Posted in theology

When the canon is challenged…

By Elizabeth Prata

Elaine Pagels book “Revelations: Visions, Prophecy & Politics in the Book of Revelation” was published in 2012. Pagels is a lifelong apologist for the secular worldview. Her 1979 book “The Gnostic Gospels” won the National Book and the National Book Critics Circle Awards, hit the mainstream, and won her a MacArthur Felowship (AKA Genius Grant).

I’ve seen first-hand the damage that her books, and other books like hers, do. They up-end the unstable, cause the believer to doubt, impugn the spotless Lamb, and draw away the unbeliever. I know a woman who was fascinated with the 1979 book, read it and re-read it. Pagels (and Bart Ehrman who wrote “Misquoting Jesus: The Story Behind Who Changed the Bible and Why” are false teachers of the

“the kind who worm their way into households and captivate vulnerable women who are weighed down with sins and led astray by various passions, always learning but never able to come to a knowledge of the truth.” 2 Timothy 3:6-7).

The woman I’m thinking of was exactly that type, always learning but never able to come to truth. This is because her fleshly mind aligned with the writers’ fleshly mind and these women want to learn, just not the truth. Anything but that. Books like Ehrman’s and Pagels have enormous appeal.

Pagels’ Revelation book is built around a simple question: What does Revelation mean? Of course, being non-Christian and lacking the Holy Spirit, she misinterprets the book and dismisses its majestic truths. She impugns its reputation by saying things like ‘people have clashed over the meaning of Revelation ever since it was virtually forced into the New Testament canon over the protests of some early church leaders.’

How does one ‘force’ a book into the canon? Was there a monk held at knifepoint somewhere, told to sew the codex into the canon or else? Were there archers pointing arrows at the participants at the Council of Hippo, intimidate their vote to get it in?

When you take Pagels’ phrasing to its logical conclusion, it’s pretty silly.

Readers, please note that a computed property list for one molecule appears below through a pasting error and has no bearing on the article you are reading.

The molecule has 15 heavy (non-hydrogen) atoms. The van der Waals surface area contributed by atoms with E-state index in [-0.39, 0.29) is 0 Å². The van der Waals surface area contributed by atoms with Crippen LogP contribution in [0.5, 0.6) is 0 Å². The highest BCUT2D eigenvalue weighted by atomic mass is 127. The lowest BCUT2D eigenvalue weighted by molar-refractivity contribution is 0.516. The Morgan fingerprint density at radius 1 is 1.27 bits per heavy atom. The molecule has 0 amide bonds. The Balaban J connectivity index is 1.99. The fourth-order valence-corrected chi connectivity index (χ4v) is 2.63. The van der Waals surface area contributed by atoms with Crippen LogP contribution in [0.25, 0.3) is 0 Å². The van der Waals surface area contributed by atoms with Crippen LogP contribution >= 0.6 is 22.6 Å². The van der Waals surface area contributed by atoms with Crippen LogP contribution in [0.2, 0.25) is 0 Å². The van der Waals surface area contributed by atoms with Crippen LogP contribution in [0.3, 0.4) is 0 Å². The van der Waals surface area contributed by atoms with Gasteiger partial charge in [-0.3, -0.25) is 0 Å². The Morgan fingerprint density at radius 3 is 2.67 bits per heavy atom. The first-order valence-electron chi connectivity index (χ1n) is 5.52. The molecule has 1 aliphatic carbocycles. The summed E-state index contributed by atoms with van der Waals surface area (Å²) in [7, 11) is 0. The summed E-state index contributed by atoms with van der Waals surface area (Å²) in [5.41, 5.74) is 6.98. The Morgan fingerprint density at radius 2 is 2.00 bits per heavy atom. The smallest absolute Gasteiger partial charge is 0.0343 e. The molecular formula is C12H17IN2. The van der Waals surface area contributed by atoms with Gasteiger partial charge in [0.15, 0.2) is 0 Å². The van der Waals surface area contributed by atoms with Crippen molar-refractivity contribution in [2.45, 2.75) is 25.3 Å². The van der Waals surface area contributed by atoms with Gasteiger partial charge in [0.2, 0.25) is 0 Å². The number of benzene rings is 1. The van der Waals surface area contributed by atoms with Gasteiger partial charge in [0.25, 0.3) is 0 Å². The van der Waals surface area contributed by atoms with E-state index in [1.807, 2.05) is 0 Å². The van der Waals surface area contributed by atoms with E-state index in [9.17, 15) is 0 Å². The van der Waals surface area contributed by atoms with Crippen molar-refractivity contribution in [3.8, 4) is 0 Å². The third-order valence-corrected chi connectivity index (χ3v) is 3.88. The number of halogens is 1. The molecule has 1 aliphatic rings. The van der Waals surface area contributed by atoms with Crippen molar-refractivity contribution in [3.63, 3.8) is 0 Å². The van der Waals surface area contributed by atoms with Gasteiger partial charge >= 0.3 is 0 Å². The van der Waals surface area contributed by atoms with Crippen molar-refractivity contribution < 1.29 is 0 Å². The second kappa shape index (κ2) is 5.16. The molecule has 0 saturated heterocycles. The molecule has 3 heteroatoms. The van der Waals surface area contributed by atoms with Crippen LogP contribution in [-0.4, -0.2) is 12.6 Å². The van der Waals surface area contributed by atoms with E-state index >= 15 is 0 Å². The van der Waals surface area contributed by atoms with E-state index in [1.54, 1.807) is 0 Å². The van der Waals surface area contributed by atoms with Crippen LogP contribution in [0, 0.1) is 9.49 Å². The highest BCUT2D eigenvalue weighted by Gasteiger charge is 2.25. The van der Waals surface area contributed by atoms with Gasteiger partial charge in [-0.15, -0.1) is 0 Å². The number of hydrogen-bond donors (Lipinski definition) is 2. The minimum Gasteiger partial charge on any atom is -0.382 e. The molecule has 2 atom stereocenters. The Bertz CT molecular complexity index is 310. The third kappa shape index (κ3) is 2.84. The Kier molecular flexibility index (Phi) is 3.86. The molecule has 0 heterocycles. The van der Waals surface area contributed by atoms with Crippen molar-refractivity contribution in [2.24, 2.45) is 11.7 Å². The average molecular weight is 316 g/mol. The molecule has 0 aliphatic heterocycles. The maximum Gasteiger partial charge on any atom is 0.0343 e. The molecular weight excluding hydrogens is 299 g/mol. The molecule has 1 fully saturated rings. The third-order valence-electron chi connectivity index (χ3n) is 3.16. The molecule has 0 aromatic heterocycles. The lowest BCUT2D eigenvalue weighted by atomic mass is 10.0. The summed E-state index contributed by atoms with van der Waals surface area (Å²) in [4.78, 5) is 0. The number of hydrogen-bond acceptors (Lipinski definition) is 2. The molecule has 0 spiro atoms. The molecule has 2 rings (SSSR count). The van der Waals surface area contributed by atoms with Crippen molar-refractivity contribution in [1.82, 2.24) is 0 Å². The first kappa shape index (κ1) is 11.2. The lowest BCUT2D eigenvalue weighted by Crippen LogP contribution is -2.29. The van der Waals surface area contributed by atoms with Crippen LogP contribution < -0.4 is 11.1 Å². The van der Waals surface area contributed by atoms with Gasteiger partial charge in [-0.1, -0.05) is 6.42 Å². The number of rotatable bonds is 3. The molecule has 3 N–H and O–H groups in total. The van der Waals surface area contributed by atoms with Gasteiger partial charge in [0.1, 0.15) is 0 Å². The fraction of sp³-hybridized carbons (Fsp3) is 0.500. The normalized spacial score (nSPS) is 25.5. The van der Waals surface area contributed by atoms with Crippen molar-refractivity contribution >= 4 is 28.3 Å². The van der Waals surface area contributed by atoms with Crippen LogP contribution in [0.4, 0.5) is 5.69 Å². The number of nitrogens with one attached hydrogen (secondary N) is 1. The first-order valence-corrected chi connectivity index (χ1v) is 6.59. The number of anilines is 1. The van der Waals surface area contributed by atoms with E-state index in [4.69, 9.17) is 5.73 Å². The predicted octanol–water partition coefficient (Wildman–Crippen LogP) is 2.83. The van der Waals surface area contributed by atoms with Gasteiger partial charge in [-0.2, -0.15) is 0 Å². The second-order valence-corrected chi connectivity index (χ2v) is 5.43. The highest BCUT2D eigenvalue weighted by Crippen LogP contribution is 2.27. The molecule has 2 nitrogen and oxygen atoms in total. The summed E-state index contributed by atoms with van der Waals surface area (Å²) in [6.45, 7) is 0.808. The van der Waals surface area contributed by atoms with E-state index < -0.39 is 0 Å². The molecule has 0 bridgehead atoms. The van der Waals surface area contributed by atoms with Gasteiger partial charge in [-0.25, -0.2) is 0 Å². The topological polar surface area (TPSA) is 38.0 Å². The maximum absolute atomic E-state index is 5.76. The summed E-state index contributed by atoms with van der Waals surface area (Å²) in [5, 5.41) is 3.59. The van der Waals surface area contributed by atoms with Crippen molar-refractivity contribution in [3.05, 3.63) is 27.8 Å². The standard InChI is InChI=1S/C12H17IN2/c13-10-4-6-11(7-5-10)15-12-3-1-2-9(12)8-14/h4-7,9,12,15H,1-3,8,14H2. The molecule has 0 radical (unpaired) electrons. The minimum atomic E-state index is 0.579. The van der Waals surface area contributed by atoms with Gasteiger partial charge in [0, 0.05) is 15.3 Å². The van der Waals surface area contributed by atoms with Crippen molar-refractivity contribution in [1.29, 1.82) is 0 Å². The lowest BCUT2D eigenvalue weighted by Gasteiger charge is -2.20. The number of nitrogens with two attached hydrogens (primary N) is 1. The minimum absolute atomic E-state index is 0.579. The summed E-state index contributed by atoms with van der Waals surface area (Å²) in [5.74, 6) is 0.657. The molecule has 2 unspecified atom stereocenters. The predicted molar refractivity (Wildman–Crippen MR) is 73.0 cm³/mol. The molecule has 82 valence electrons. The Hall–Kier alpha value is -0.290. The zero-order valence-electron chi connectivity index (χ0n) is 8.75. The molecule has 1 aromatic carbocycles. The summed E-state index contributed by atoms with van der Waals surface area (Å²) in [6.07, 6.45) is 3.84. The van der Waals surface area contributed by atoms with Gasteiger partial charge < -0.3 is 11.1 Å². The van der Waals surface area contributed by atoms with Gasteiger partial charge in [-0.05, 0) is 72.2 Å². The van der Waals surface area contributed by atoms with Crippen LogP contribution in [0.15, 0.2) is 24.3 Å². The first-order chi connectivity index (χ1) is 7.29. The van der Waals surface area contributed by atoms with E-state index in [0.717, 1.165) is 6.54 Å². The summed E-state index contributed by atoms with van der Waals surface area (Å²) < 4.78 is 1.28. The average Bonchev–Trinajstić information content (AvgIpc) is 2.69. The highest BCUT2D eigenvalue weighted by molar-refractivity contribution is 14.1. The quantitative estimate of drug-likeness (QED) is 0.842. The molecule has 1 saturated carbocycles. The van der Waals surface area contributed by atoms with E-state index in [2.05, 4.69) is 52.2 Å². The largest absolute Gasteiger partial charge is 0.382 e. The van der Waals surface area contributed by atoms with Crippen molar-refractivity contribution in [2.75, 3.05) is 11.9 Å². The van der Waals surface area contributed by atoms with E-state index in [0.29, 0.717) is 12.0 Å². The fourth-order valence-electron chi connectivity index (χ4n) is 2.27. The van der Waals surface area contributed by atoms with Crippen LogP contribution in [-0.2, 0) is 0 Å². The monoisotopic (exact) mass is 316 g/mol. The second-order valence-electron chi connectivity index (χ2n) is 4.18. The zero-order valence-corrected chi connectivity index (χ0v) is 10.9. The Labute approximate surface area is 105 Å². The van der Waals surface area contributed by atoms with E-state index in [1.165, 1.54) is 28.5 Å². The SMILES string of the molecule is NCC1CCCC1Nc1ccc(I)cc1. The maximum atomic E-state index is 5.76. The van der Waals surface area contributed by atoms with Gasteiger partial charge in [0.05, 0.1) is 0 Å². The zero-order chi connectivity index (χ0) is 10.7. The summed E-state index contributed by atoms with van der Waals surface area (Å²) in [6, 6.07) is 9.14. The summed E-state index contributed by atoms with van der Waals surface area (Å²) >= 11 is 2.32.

Pagels sees the book of Revelation: “As a tale of conflict where one side is wholly righteous and the other wholly evil,”

The fleshly mind cannot concieve of one side being completely evil and the other as completely holy. Writers are told by mentors and professors that their villain should not be written as totally bad, there must be included a redeeming quality about him. The same with the hero, he is not totally good, there has to be written some kind of flaw in him somewhere, “for the story to be believable.”  But of course Jesus is perfectly holy, and never wrong. Satan is totally corrupt and is evil personified. The unsanctified mind cannot grasp this.

One main way people challenge the canon, besides questioning the authenticity by direct or subtle means as noted above, is to challenge its authorship and/or its age.

“It’s just an old book written by a bunch of ignorant shepherds,” they say. Well, Moses was a shepherd, but he was also educated in Pharaoh’s courts, the highest education available at the time. Additionally, it was written by fishermen, tax collectors, physicians, and farmers etc.

“It’s old, shouldn’t be taken seriously,” they say. Matt Slick’s opening paragraph well-rebuts this issue-

The New Testament is constantly under attack, and its reliability and accuracy are often contested by critics. If the critics want to disregard the New Testament, then they must also disregard other ancient writings by Plato, Aristotle, and Homer. This is because the New Testament documents are better-preserved and more numerous than any other ancient writings. Because they are so numerous, they can be cross checked for accuracy . . . and they are very consistent.

Some of the ancient writers’ works, such as Plato, Euripides, Caesar, were copied hundreds of years after the facts, and there might only be ten copies. Yet their works are used in schools and colleges to teach history and literature. The Bible’s first copies arose less than 100 years after the events, within the participants’ lifetimes, and there are 5800 copies available, with 99.5% accuracy among and between the copies.


These are but a bare scratch of the surface of this wonderful subject. I recommend Matt Slick’s article above, as well as these below, if you are interested in learning more about how the canon of the Bible was formed and why it is complete, with nothing missing, and lol, nothing “forced” in.

Further Resources

Canon of Scripture (explained and defended)

The Canon of the Bible Ligonier

Answers in Genesis: Why 66 Books?